Fine lines: Kristine Norlander’s vision of the Lassens’ modernist architecture

Collection of graphic images of their buildings
The Danish furniture company By Lassen is celebrating the architectural legacy of Flemming and Mogens Lassen with a collection of graphic images of their buildings, shot by Norwegian
(Image credit: Kristine Norlander)

The Copenhagen-based brand By Lassen is full of historical stories. Founded by Nadia Lassen in 2008, she was inspired to start her venture with the 1962 'Kubus' candleholder design by her late great grandfather, architect Mogens Lassen. The Danish furniture company is now embracing its legacy and bringing it into present day by re-appropriating its work with a distinctly 21st century aesthetic. To wit, By Lassen has enlisted artist Kristine Norlander to produce a series of graphic photographs of its buildings, shot entirely on an iPhone, for a contemporary exploration of its architectural oeuvre.

Looking back to the 1930s and 40s, when brothers Mogens and Flemming Lassen helped pioneer architectural modernism, Norwegian photographer Norlander has applied her distinct style and technique - impactful monochrome pictures captured on her phone - to encapsulate the fine details of four of the brothers' architectural masterpieces.

In a series of photographs called Funkis - the shortened name given to architectural functionalism - she focuses on geometrical shapes, creating a story from the pair's minimalist style in shaded grey hues. In the image of Søllerød City Hall, which Flemming designed with architect Arne Jacobsen, she displays a magnified view of the multiple windows which punctuate the listed concrete building. Norlander's vision is both intimate and ominous, the windows darkened so we can only view the eerie lines of the curtains in the room.

In contrast, a lighter landscape picture was created of Mogens' single-family home in Bakkedal, Hellerup, a little north of Copenhagen. Focusing on the curvaceous quality of the Bauhaus-inspired structure, the image hones in on the edge of the building, in a darker shade of grey. Fine vertical lines are also the centrepiece of an image of an office building in western Copenhagen, on Rødovrevej, which embraces the multiple skinny archways of the white washed form, again through the use of natural shade. 'The way the light falls,' Norlander explains, 'is essential to obtaining a good image.' Much of Norlander's striking work can be located on Instagram.

The Norwegian is not the only artist to have channelled the essence of the Lassen brothers' works – Danish designer Kristina Dam has previously reinterpreted the modernist works in painting. Her alternative vision creates a story using colour, showing the entire buildings in all their robust glory.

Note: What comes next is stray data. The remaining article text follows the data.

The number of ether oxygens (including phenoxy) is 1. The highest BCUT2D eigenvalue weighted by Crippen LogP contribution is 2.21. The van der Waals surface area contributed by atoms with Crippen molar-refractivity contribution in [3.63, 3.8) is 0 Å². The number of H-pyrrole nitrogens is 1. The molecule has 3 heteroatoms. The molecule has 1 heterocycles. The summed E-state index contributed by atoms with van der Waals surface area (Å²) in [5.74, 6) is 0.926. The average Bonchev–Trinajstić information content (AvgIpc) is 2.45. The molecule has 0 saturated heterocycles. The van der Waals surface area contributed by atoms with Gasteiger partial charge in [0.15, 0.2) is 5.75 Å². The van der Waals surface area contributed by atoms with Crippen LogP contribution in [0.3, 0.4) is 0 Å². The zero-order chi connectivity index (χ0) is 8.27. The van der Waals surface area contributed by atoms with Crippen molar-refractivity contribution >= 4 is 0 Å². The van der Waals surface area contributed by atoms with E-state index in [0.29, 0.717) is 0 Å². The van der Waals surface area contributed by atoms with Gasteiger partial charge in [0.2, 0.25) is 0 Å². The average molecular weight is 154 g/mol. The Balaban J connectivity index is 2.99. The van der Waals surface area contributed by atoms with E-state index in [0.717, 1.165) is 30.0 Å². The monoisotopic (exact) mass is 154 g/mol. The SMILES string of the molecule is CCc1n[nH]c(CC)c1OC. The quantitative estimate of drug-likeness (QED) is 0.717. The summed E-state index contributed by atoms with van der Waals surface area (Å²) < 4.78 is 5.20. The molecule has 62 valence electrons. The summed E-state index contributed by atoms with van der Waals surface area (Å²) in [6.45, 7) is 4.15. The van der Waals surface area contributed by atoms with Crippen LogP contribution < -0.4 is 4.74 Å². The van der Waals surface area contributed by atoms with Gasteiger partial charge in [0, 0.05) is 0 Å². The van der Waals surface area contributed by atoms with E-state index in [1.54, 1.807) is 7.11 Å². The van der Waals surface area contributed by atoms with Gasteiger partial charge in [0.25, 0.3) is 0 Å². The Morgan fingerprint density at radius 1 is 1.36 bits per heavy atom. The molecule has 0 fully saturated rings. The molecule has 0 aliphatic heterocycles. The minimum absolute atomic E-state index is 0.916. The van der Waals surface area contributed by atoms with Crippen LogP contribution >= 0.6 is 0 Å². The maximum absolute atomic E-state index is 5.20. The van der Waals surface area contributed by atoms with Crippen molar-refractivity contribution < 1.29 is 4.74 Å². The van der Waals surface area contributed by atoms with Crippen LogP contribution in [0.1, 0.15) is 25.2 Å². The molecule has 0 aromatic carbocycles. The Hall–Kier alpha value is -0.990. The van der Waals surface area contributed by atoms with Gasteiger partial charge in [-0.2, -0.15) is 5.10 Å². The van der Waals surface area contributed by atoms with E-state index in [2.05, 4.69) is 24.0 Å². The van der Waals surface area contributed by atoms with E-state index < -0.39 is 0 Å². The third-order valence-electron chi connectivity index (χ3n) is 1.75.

Magnified the listed building's windows

The infamous Søllerød City Hall is shown here, created by Flemming with his friend Arne Jacobsen. Norlander has magnified the listed building's windows, focusing on the ominously darkened spaces behind

(Image credit: Kristine Norlander)

Made prominent in dark grey

In her shot of Mogen's single family home in Bakkedal, Hellerup, north of Copenhagen, Norlander picks out the curves of the building, made prominent in dark grey

(Image credit: Kristine Norlander)

Image of the Mogens' family home in Bakkedal

The original image of the Mogens' family home in Bakkedal, Hellerup. Norlander has focused on the curvaceous top extension of the building for her image

(Image credit: Kristine Norlander)

Image of a white washed building

This image of a building west of Copenhagen on Rødovrevej embraces the multiple skinny archways of the white washed building, again through the natural shade

(Image credit: Kristine Norlander)

Images of building on Rodovrevej

The original picture that Norlander took to inspire her vision of the building on Rødovrevej

(Image credit: Kristine Norlander)

Angular and textured picture that it is constructed in concrete

The owners of this north Copenhagen house wanted to stay discreet about the building's appearance, but this angular and textured picture suggests that it is constructed in concrete

(Image credit: Kristine Norlander)

Image of modernist works in paintings

Danish designer Kristina Dam has also previously interpreted the modernist works in paintings (pictured)

(Image credit: Kristine Norlander)

Dam's alternative vision

Dam's alternative vision creates a story using colour, showing the entire buildings in all their shapely glory

(Image credit: Kristine Norlander)

Another textured angle of the north Copenhagen building

Norlander's 'Funkis' prints will be available from September from By Lassen. Pictured: another textured angle of the north Copenhagen building

(Image credit: Kristine Norlander)

Sujata Burman is a writer and editor based in London, specialising in design and culture. She was Digital Design Editor at Wallpaper* before moving to her current role of Head of Content at London Design Festival and London Design Biennale where she is expanding the content offering of the showcases. Over the past decade, Sujata has written for global design and culture publications, and has been a speaker, moderator and judge for institutions and brands including RIBA, D&AD, Design Museum and Design Miami/. In 2019, she co-authored her first book, An Opinionated Guide to London Architecture, published by Hoxton Mini Press, which was driven by her aim to make the fields of design and architecture accessible to wider audiences.